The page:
With so much reading time between gardening days and walks to the bay in my privileged Eastham world, I was fortunate to have picked up Isabel Allende’s newest work of historical fiction, A Long Petal of the Sea, at Main Street Books in Orleans before the coronavirus shutdown began.
It could not have been more relevant. Allende’s novel serves up the heroism of medical frontline workers, an epidemic of an earlier era, refugee camps, love that’s long and deep, fleeting intimacy, great wealth juxtaposed with wretched poverty, generational relations, fascist coups, and visionary politics. Here is an epic tale of good-natured people experiencing the brutal blows of ill-tempered times.
Allende’s novels — she’s best known for The House of the Spirits — have been regaling me for years. A favorite is Island Beneath the Sea, the saga of a Haitian woman born into slavery whose determination to forge her own way takes her through the Haitian revolution to New Orleans. In this newest story, each chapter is fronted by poetry from the late Pablo Neruda, and he is also a character in the fictional tale.
The saga begins in the harsh, impassioned time of the Spanish Civil War. (The memory of Ingrid Bergman and Gary Cooper in a candlelit cave reminds me that all I know about the war is Hemingway put to film in For Whom the Bell Tolls.) The story follows the feudal order of agrarian Spain as it moves toward elected, republican government. The change registers with an embittered old royalist landowner: “From one day to the next, the peasants began to speak to him without doffing their caps or lowering their eyes.”
In a Republican household in Barcelona, a grand piano and endless chess games characterize a home life of conviviality under stress. The anarchist music professor father and his much younger partner, a schoolteacher who later teaches partisan militiamen to read, raise two sons. One goes to medical school, dropping out to work as a medic after Gen. Francisco Franco and his Fascist troops attack the government and civil war erupts. The other brother, charismatic and wild, fights on the front lines in Madrid alongside Americans from the Abraham Lincoln Brigade, writing home that “walls are full of holes, a lot like colanders from mortars, ruins everywhere.” This conjures present-day Syria.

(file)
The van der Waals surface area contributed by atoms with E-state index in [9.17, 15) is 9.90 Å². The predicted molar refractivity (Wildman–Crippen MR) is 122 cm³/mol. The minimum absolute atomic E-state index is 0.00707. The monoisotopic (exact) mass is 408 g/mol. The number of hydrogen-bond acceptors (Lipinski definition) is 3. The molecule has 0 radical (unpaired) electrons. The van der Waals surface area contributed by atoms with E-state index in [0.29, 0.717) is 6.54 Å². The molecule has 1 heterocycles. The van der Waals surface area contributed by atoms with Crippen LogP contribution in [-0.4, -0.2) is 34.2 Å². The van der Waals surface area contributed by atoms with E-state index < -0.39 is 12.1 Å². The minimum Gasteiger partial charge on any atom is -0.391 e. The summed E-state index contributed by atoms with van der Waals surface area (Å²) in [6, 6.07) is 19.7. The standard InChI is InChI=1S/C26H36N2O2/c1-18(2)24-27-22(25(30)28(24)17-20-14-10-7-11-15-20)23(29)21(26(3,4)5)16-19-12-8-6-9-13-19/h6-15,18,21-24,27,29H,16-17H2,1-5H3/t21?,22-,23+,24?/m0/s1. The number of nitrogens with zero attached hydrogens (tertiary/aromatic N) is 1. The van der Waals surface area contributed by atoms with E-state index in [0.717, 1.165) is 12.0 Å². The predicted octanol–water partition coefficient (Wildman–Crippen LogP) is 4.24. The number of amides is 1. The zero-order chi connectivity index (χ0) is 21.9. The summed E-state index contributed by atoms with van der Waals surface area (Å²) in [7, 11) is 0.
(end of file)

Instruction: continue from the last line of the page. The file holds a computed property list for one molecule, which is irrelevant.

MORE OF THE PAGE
Likewise, the civil war images of bloody brutality connect with battles for racial justice currently raging in the U.S. Reading Allende, I am aware of the contrasting safety that I and many white Cape Codders take for granted.
“The Fascists … sometimes they’re so close we can smell the tobacco they’re smoking,” writes the younger brother home to his sweetheart. Compared to this war front, I am surrounded by a beautiful, peaceful place with locust leaves sprouting and summer inching in around us. Yes, I miss terribly meals shared with friends and in-person conversations, and I worry about family members far away. But in the larger scheme of things: doing OK here.
Returning to Allende: after the Republicans are defeated, there is a perilous escape over the Pyrenees in frigid temperatures, then a refugee camp on a French beach, and eventually a boat to the Americas. Pablo Neruda organizes Spanish refugees to board a crowded converted cargo ship to Chile.
At the center of the story now are the former medic and his pregnant wife, who make their home on the coast of Chile. She is a brilliant pianist, performing grand concerts in Caracas and becoming the darling of the Venezuelan president. He returns to medical school and becomes an acclaimed practitioner and professor of heart surgery. Their son grows up. They find themselves in a community with aristocrats, intellectuals, and Neruda himself. Salvador Allende, the socialist elected president of Chile (and the author’s uncle), enters the story. Two years into his term, he’s assassinated during a CIA-backed coup by Gen. Augusto Pinochet.
In Isabel Allende’s novel, we as readers survive the Pinochet era, as many thousands of “disappeared” Chileans do not. Though Allende’s book engrossed me for a week in March, I am still haunted by the struggles of its characters. As I reflect on the inevitable changes to our society from the traumatic events of Covid-19, I recall the people in the story swept along by global forces beyond their control.
Could our isolation gone toxic be exploited for further plundering of our economy? Or what Indian author Arundhati Roy suggested in the Financial Times: “Nothing could be worse than a return to normalcy.”
Reading Allende’s novel reminds us that during harrowing life circumstances our stories support us, connect us, allow us to make coherent sense of our experiences together amid the havoc. They offer a long view of possibility. Isabel Allende has done that for me in A Long Petal of the Sea.